Meeting the offices

We went off to visit our various jobs yesterday, to say hello to our coworkers and let them coo over Laurel a bit.

To itemize:

  • SF Examiner (Baby’s First Editorial Meeting): News productivity rapidly reduced by the need for reporting & editorial staff to come examine Laurel. Much cooing and passing-around of the baby. Laurel slept through the entire affair. Amusingly, it took about two minutes for all the men to drift back to their desks; the women stuck around for ten minutes or so.
  • Google: Site of an actual baby evidently a rare event at Google SF, judging from the number of surprised looks over various shoulders. Sat around chatting w/ coworkers for a bit, mostly about non-baby stuff.
    • Baby’s First Evacuation: was about to take her off for a diaper change when the fire alarm went off. Entire staff evacuates the building amidst much grumbling — this was evidently the third false alarm in a week, from a system only six months past its last lengthy bout of regular false alarms (one of the App Engine guys built a little “time since last false alarm” app with lots of animated flames just to make the point — after a while it was getting updated before the evacuation rather than after).
    • Baby’s First Improvisational Diaper Change: Cleared to reenter building, Laurel was thus spared being changed under Cupid’s Arrow. Instead, changed her on the men’s room counter in the narrow space between two sinks. After a few minutes of this, Laurel had squirmed around such that she was flailing one arm continually in front of the sensor on one of the soap dispensers, thus accumulating an impressive puddle of soap for which I could think of no real use, and also ensuring that her left arm & hand would smell distinctly of generic lotion soap for the rest of the day.
    • Baby’s First Nursing Room Visit: Talked a lactating coworker into unlocking the Mom’s Room so Beth could nurse Laurel. Since I usually handle the followup bottle of supplementary formula, hung out there myself too. Observations included respectable appointment of said room, need for massage chair in addition to ordinary comfy padded one, probability of Laurel being the first actual baby ever nursed there, and a strong desire to push the “call for help” button on the wall to see what sort of help would arrive.

Also added the K Ingleside to Laurel’s public transit scoreboard.

– Devin

How we grow

After our struggles last week, Laurel is gaining weight like it’s her job (which, as far as I’m concerned, it is) and developing even more goofy habits related to nursing. Her latest thing, especially at night when we’ve got lights on and she’s sleepy, is to nurse a while and then bury her head underneath the breast, where it’s nice and dark. But she’ll sling an arm protectively over the breast, as if to say, “I know it looks like I’m not using this, but I am. Hands off.”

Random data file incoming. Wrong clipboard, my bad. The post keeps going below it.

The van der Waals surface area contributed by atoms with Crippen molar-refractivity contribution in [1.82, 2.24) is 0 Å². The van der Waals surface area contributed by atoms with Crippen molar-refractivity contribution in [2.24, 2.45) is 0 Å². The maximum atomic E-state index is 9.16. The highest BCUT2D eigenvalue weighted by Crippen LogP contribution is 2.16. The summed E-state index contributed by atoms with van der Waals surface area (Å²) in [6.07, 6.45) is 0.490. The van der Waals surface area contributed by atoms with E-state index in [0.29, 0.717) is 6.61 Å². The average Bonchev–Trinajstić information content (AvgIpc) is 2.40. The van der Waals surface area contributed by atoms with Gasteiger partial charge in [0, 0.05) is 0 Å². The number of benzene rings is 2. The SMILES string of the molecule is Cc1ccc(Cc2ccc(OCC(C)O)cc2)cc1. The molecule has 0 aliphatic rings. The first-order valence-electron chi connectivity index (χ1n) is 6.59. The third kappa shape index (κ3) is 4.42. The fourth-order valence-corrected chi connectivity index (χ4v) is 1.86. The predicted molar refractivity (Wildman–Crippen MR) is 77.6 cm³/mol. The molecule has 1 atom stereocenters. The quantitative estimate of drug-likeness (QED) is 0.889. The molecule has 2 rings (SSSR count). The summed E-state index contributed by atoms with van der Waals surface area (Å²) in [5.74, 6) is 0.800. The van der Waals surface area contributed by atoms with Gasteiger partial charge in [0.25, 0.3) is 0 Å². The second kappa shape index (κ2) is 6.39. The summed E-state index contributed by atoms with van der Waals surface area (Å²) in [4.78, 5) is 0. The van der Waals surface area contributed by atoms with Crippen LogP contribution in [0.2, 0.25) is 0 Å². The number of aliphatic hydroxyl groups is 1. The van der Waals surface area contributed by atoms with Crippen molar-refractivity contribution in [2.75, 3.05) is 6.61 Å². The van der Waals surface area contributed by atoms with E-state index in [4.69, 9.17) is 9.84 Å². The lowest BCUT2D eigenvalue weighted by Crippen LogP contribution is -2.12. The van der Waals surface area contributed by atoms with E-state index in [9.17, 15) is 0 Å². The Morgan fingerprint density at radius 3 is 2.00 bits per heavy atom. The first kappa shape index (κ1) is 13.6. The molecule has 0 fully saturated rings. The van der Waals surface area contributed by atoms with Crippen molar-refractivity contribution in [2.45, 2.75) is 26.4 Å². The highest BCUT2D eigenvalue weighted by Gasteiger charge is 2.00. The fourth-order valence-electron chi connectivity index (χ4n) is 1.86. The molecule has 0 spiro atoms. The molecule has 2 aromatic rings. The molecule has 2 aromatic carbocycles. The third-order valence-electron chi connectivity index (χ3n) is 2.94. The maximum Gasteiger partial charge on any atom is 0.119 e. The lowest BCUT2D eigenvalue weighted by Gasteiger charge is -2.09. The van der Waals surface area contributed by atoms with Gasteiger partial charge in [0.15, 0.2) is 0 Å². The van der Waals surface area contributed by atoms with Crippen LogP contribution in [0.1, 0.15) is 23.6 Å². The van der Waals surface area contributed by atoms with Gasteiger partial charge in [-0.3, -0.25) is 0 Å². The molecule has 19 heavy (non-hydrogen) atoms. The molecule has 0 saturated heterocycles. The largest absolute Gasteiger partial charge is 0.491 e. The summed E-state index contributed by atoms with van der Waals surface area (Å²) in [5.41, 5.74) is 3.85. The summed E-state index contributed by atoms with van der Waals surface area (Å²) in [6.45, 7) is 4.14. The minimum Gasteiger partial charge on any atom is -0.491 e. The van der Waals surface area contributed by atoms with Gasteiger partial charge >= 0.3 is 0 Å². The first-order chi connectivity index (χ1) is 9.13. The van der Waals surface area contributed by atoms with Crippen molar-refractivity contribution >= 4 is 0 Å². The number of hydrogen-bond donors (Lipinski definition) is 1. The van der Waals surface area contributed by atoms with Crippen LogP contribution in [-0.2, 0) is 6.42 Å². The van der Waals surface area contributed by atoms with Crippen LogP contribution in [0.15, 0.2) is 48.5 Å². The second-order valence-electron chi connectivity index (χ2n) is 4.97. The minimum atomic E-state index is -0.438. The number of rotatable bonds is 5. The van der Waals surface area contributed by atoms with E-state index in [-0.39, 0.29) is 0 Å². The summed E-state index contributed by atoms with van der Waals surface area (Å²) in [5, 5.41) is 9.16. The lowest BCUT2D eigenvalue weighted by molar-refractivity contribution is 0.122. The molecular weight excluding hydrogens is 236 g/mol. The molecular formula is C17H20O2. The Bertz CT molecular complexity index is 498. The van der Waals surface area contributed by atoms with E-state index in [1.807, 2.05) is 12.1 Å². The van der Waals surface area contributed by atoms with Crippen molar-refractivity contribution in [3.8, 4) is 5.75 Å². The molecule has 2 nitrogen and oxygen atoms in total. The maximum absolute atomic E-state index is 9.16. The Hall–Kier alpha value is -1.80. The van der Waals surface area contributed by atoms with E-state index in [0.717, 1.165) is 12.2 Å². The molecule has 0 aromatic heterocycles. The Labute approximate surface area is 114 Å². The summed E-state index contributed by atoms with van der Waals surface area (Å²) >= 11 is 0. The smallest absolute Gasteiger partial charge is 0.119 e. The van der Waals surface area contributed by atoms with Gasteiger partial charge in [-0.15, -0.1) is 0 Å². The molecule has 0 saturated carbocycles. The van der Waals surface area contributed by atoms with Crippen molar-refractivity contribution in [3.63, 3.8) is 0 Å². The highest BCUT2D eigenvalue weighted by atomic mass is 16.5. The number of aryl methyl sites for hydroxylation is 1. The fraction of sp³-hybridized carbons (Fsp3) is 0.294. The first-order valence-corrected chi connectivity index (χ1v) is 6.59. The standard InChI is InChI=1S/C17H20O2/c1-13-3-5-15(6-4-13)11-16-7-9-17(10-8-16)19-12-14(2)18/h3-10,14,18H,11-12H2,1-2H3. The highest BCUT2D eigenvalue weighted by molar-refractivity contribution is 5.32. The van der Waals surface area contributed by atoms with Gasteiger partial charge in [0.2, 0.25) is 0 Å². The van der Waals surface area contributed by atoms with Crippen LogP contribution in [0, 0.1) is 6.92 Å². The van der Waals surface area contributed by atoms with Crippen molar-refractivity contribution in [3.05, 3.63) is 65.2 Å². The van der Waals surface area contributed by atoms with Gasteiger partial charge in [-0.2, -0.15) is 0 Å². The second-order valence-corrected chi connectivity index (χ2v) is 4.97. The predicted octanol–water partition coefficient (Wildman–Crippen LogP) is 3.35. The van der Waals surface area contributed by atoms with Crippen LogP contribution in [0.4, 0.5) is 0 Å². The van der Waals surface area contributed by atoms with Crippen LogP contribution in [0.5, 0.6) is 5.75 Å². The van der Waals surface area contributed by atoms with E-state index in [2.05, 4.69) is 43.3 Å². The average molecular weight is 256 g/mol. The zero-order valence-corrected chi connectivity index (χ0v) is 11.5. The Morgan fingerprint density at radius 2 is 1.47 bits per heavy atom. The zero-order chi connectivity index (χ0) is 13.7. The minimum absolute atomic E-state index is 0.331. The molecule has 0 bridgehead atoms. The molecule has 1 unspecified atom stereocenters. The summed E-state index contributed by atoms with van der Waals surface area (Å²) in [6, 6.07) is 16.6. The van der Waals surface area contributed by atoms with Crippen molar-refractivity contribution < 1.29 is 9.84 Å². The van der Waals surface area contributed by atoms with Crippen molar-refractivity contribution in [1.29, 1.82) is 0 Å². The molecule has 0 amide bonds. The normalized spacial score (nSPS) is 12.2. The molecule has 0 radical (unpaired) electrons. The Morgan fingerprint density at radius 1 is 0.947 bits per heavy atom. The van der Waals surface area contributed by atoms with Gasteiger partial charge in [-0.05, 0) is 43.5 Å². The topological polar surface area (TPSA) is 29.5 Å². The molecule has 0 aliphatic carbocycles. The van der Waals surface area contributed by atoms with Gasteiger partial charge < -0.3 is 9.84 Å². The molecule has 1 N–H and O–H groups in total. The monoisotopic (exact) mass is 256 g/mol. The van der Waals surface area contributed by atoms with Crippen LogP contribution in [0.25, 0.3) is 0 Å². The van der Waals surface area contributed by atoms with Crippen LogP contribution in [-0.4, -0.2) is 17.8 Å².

She’s also started muttering and squeaking while she eats. The muttering is pretty cute; she sounds like she’s rasping, “Allright, allright” over and over again. It makes me call her “The breast whisperer.” I tell her, “You talk to the breast and tell it to give you milk.” And she says, Allrightallrightallright. The squeaks are more intermittent but just as cute. On top of that, she often winds up with her nose mashed into one side of my breast no matter what position we start in, so her breathing is audible. Devin says it sounds like I’m nursing an elderly vacuum cleaner.

But I love how, when she’s worked up about being hungry and we put her on the breast, the look in her eyes changes from Oh god I thought I’d never see you again to deep and total peace.

We’ve been glancing at the developmental milestones guidelines to figure out what she might be up to by the end of her first month. Admittedly, the first four weeks aren’t a huge hurdle for her, but there are a few things. She can already hold her head up for short periods, although not so reliably that we don’t hang on to it like it could pop off at any moment.

And just the other night, after a nice long nurse, we laid down and she looked at me with her wide open eyes. I showed her my hand, which startled her at first, but then as I moved my hand slowly back and forth in front of her, she followed it with her eyes. She did it again the next day, and with a bit more control, so I’m pretty sure it wasn’t a fluke.

— Beth


I fed my daughter from a bottle today, and she looked at me as if I were Superman.

That demands some explanation, I suppose. So let me back up. This is where we get into the not-sweetness-and-light side of Laurel’s first week in the world, the ones that mostly don’t photograph and that take up a lot of our time.

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